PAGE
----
The journal Resources for American Literary Study, devoted to archival study and bibliographical analysis of American literature, has returned to Penn State Press and is approaching a transition. Its editors, Jackson R. Bryer and Richard Kopley, are seekingsuccessors. Those interested in applying for the editorship of the journal should send a letter of interest and c.v. to Diana Pesek, Journals Editor, Penn State Press, at email@example.com. Applications by pairs of scholars, as well as nominations of candidates, are also welcome. Expressions of interest should be sent no later than December 31, 2017.
journals and collections of essays
The Velvet Light Trap Issue 83 - Politics of Space and Place
At the outset of Space and Place: The Perspective of Experience, Yi-Fu Tuan observes, "Space and place are basic components of the lived world; we take them for granted. When we think about them, however, they may assume unexpected meanings and raise questions we have not thought to ask." Power relations are often negotiated through space and embedded in place, and these dynamics resonate through and within media. As such, media studies stands to offer an important contribution to the critical study of space and place, just as this important area of study may help us to reorient and reimagine foundational premises and concerns within our field.
For this literary-focussed issue of the New Global Studies journal we invite proposals for essays on any aspect of literature’s engagement with ideas of the global, from the ways in which literature’s conceptual reach may help us to think the possibilities of the planetary, to how the global literary marketplace can act as a barometer for shifting cultural norms.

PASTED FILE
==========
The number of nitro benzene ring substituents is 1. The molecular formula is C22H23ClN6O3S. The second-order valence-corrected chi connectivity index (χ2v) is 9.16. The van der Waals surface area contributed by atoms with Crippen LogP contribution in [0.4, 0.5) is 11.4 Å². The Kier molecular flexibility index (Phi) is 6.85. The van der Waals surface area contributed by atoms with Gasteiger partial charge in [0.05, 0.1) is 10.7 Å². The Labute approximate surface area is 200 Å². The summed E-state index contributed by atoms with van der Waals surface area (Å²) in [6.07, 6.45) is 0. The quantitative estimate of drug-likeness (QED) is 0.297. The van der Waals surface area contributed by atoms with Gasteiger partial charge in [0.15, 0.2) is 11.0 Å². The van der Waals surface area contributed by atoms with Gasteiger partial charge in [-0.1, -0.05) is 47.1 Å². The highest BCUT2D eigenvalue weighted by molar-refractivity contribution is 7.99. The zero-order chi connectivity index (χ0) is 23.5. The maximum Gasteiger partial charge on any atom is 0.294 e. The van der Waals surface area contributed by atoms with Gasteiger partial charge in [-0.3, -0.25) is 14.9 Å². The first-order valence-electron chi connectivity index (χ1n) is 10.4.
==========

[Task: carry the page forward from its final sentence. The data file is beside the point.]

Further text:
The central question that this special issue poses is: how does literature help us to conceptualize the global? Secondary to this, the issue asks how literature, literary theory, and literary movements and networks may help us to shape, observe, and define what Bruce Mazlish called the ‘emerging global civil society’.
With the current spate of contemporary high-budget properties that have sought to engage and adapt online horror content, increasing attention has been turned to communities of amateur critics, writers, illustrators, and fans that work to create horror in digital space. Their influence has been felt in a variety of media, from the television series Channel Zero and Supernatural, to the film The Tall Man and video games like Slender and SCP: Containment Breach. Fora in Something Awful, “r/nosleep”, and the SCP Foundation represent attempts by massive communities to create negotiated fictions, imagining mythic spaces and enduring, horrific creatures.
STUDIES IN THE HUMANITIES CALL FOR PAPERS
Call for papers — Edited Collection of Essays
Malaysian Ecocriticism: Contested Environments, Identities and the Politics of Nature
With the landmark establishment of the Southeast Asian chapter of the Association for the Study of Literature and Environment (ASLE) in August 2016, it is both timely and crucial for member states of the Association of Southeast Asian Nations (ASEAN) to assess their literary and cultural artifacts from an ecocritical perspective.
Special Issue (2019): Call for Papers
The Coarseness of the Brontës Reconsidered
Guest editors: Sophie Franklin and Claire O’Callaghan
Das Schwerpunktheft „Geschlechtliche Vielfalt im Sport“ der Freiburger Zeit-schrift für GeschlechterStudien (25/2019) richtet den Fokus auf Momente des Wandels und der Verschiebung von Geschlechterverhältnissen und Ge-schlechterkonstruktionen. Anschluss bieten Forschungen aus unterschiedli-chen disziplinären Kontexten, die der (Re-)Produktion geschlechtlicher Ord-nung in sozialen Praktiken, medialen Repräsentationen und formalen Struk-turen des Sports nachgehen. Die leitende Frage des Heftes lautet:
Welche Veränderungen der zweigeschlechtlich-hierarchischen Ordnung im Sport lassen sich benennen, und unter welchen sozialen und gesell-schaftlichen Bedingungen sind sie möglich und denkbar?
In den Blick geraten dabei
Regarding an ongoing research project at Columbia University, Barnard student Sabrina Singer reflected that when she walks around the campus, now, she wonders: “What else is history going to forget?” The research Singer and her colleagues are doing looks at the historical ties between the institution now educating them and the historical institution of slavery. We were prompted to similar reflections having visited Yale’s Peabody Museum and an exhibit there of Elihu Yale’s gemstones collection. Included in the display is a painting of Yale: he is pictured with a large unfinished diamond ring symbolizing Britain’s dominance over India.